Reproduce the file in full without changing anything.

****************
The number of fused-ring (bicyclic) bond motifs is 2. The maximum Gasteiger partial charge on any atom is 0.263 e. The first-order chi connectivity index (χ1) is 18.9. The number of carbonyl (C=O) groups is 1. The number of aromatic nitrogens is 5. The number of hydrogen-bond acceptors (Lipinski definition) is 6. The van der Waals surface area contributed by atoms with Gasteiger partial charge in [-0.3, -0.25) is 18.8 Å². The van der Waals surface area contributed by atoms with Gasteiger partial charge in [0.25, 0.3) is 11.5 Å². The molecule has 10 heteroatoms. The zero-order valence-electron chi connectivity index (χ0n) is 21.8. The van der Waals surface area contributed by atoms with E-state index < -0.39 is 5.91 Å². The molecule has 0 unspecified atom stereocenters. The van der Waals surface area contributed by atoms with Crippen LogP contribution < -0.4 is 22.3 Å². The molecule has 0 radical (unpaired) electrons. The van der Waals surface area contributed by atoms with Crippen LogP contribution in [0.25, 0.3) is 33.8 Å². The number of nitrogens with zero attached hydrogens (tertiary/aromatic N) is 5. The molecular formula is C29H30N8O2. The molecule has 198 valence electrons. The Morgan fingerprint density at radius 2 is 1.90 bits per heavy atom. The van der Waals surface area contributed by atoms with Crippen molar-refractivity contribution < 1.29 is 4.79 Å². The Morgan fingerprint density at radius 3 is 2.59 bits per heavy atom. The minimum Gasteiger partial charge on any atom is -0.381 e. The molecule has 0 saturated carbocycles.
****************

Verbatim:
The number of fused-ring (bicyclic) bond motifs is 2. The maximum Gasteiger partial charge on any atom is 0.263 e. The first-order chi connectivity index (χ1) is 18.9. The number of carbonyl (C=O) groups is 1. The number of aromatic nitrogens is 5. The number of hydrogen-bond acceptors (Lipinski definition) is 6. The van der Waals surface area contributed by atoms with Gasteiger partial charge in [-0.3, -0.25) is 18.8 Å². The van der Waals surface area contributed by atoms with Gasteiger partial charge in [0.25, 0.3) is 11.5 Å². The molecule has 10 heteroatoms. The zero-order valence-electron chi connectivity index (χ0n) is 21.8. The van der Waals surface area contributed by atoms with E-state index < -0.39 is 5.91 Å². The molecule has 0 unspecified atom stereocenters. The van der Waals surface area contributed by atoms with Crippen LogP contribution < -0.4 is 22.3 Å². The molecule has 0 radical (unpaired) electrons. The van der Waals surface area contributed by atoms with Crippen LogP contribution in [0.25, 0.3) is 33.8 Å². The number of nitrogens with zero attached hydrogens (tertiary/aromatic N) is 5. The molecular formula is C29H30N8O2. The molecule has 198 valence electrons. The Morgan fingerprint density at radius 2 is 1.90 bits per heavy atom. The van der Waals surface area contributed by atoms with Crippen molar-refractivity contribution < 1.29 is 4.79 Å². The Morgan fingerprint density at radius 3 is 2.59 bits per heavy atom. The minimum Gasteiger partial charge on any atom is -0.381 e. The molecule has 0 saturated carbocycles.